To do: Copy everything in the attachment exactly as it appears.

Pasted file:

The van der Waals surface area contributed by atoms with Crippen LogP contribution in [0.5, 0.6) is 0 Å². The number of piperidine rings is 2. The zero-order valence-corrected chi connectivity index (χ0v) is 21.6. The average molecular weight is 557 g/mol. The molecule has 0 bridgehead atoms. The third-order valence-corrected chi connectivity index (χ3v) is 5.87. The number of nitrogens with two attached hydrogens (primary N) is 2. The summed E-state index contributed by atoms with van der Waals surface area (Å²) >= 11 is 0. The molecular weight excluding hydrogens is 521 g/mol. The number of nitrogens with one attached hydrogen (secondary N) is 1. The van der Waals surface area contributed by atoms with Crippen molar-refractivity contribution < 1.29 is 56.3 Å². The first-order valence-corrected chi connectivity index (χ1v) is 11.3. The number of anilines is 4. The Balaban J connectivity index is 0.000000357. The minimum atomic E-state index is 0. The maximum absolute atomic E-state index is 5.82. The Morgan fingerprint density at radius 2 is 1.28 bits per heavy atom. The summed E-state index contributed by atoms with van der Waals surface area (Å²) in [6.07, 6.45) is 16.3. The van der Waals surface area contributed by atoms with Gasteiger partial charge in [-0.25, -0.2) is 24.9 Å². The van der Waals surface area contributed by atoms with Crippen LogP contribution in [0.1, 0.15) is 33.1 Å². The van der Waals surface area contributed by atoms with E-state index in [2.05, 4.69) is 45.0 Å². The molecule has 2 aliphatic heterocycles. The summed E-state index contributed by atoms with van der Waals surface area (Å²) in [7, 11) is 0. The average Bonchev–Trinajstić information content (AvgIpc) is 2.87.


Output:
The van der Waals surface area contributed by atoms with Crippen LogP contribution in [0.5, 0.6) is 0 Å². The number of piperidine rings is 2. The zero-order valence-corrected chi connectivity index (χ0v) is 21.6. The average molecular weight is 557 g/mol. The molecule has 0 bridgehead atoms. The third-order valence-corrected chi connectivity index (χ3v) is 5.87. The number of nitrogens with two attached hydrogens (primary N) is 2. The summed E-state index contributed by atoms with van der Waals surface area (Å²) >= 11 is 0. The molecular weight excluding hydrogens is 521 g/mol. The number of nitrogens with one attached hydrogen (secondary N) is 1. The van der Waals surface area contributed by atoms with Crippen molar-refractivity contribution < 1.29 is 56.3 Å². The first-order valence-corrected chi connectivity index (χ1v) is 11.3. The number of anilines is 4. The Balaban J connectivity index is 0.000000357. The minimum atomic E-state index is 0. The maximum absolute atomic E-state index is 5.82. The Morgan fingerprint density at radius 2 is 1.28 bits per heavy atom. The summed E-state index contributed by atoms with van der Waals surface area (Å²) in [6.07, 6.45) is 16.3. The van der Waals surface area contributed by atoms with Gasteiger partial charge in [-0.25, -0.2) is 24.9 Å². The van der Waals surface area contributed by atoms with Crippen LogP contribution in [0.1, 0.15) is 33.1 Å². The van der Waals surface area contributed by atoms with E-state index in [2.05, 4.69) is 45.0 Å². The molecule has 2 aliphatic heterocycles. The summed E-state index contributed by atoms with van der Waals surface area (Å²) in [7, 11) is 0. The average Bonchev–Trinajstić information content (AvgIpc) is 2.87.